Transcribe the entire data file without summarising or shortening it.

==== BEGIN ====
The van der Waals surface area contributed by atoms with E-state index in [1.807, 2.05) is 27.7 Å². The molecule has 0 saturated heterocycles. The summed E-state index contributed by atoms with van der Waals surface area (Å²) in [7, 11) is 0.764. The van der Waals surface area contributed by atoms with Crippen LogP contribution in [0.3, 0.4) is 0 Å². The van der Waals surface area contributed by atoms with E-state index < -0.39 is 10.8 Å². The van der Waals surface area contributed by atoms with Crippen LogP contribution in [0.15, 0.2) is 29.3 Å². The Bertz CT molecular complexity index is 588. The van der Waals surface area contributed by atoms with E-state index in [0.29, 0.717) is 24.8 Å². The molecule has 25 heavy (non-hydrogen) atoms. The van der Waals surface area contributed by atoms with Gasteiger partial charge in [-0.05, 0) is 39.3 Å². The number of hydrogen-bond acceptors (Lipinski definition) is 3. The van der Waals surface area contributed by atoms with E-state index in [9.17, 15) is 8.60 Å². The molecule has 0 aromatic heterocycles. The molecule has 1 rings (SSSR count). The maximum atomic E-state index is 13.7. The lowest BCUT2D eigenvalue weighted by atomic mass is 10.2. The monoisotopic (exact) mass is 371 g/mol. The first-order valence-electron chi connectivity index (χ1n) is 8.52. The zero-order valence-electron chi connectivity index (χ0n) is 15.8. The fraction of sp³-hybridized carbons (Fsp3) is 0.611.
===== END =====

The van der Waals surface area contributed by atoms with E-state index in [1.807, 2.05) is 27.7 Å². The molecule has 0 saturated heterocycles. The summed E-state index contributed by atoms with van der Waals surface area (Å²) in [7, 11) is 0.764. The van der Waals surface area contributed by atoms with Crippen LogP contribution in [0.3, 0.4) is 0 Å². The van der Waals surface area contributed by atoms with E-state index < -0.39 is 10.8 Å². The van der Waals surface area contributed by atoms with Crippen LogP contribution in [0.15, 0.2) is 29.3 Å². The Bertz CT molecular complexity index is 588. The van der Waals surface area contributed by atoms with E-state index in [0.29, 0.717) is 24.8 Å². The molecule has 25 heavy (non-hydrogen) atoms. The van der Waals surface area contributed by atoms with Gasteiger partial charge in [-0.05, 0) is 39.3 Å². The number of hydrogen-bond acceptors (Lipinski definition) is 3. The van der Waals surface area contributed by atoms with E-state index in [9.17, 15) is 8.60 Å². The molecule has 0 aromatic heterocycles. The molecule has 1 rings (SSSR count). The maximum atomic E-state index is 13.7. The lowest BCUT2D eigenvalue weighted by atomic mass is 10.2. The monoisotopic (exact) mass is 371 g/mol. The first-order valence-electron chi connectivity index (χ1n) is 8.52. The zero-order valence-electron chi connectivity index (χ0n) is 15.8. The fraction of sp³-hybridized carbons (Fsp3) is 0.611.